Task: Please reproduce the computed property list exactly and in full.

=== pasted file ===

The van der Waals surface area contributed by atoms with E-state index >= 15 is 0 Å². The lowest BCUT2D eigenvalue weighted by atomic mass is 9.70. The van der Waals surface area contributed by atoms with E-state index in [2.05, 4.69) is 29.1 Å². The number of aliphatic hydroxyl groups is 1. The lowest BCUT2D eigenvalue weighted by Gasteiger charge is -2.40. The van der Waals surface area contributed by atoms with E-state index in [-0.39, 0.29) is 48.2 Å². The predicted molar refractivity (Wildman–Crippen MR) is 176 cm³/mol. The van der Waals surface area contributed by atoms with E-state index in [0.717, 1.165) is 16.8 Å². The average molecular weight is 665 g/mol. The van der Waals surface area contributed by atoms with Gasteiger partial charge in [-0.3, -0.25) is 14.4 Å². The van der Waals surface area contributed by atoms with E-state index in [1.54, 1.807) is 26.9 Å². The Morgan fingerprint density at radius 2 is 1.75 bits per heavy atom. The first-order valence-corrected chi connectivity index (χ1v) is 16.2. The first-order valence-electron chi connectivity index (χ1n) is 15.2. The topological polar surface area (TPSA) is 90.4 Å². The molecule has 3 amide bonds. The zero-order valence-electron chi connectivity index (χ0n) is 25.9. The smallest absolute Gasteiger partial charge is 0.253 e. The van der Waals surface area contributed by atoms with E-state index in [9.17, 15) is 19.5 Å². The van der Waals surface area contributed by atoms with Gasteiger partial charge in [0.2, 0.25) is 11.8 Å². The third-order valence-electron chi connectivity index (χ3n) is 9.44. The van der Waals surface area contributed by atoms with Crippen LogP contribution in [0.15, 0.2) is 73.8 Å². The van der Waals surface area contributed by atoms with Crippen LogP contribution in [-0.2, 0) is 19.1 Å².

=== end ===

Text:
The van der Waals surface area contributed by atoms with E-state index >= 15 is 0 Å². The lowest BCUT2D eigenvalue weighted by atomic mass is 9.70. The van der Waals surface area contributed by atoms with E-state index in [2.05, 4.69) is 29.1 Å². The number of aliphatic hydroxyl groups is 1. The lowest BCUT2D eigenvalue weighted by Gasteiger charge is -2.40. The van der Waals surface area contributed by atoms with E-state index in [-0.39, 0.29) is 48.2 Å². The predicted molar refractivity (Wildman–Crippen MR) is 176 cm³/mol. The van der Waals surface area contributed by atoms with E-state index in [0.717, 1.165) is 16.8 Å². The average molecular weight is 665 g/mol. The van der Waals surface area contributed by atoms with Gasteiger partial charge in [-0.3, -0.25) is 14.4 Å². The van der Waals surface area contributed by atoms with E-state index in [1.54, 1.807) is 26.9 Å². The Morgan fingerprint density at radius 2 is 1.75 bits per heavy atom. The first-order valence-corrected chi connectivity index (χ1v) is 16.2. The first-order valence-electron chi connectivity index (χ1n) is 15.2. The topological polar surface area (TPSA) is 90.4 Å². The molecule has 3 amide bonds. The zero-order valence-electron chi connectivity index (χ0n) is 25.9. The smallest absolute Gasteiger partial charge is 0.253 e. The van der Waals surface area contributed by atoms with E-state index in [9.17, 15) is 19.5 Å². The van der Waals surface area contributed by atoms with Gasteiger partial charge in [0.2, 0.25) is 11.8 Å². The third-order valence-electron chi connectivity index (χ3n) is 9.44. The van der Waals surface area contributed by atoms with Crippen LogP contribution in [0.15, 0.2) is 73.8 Å². The van der Waals surface area contributed by atoms with Crippen LogP contribution in [-0.2, 0) is 19.1 Å².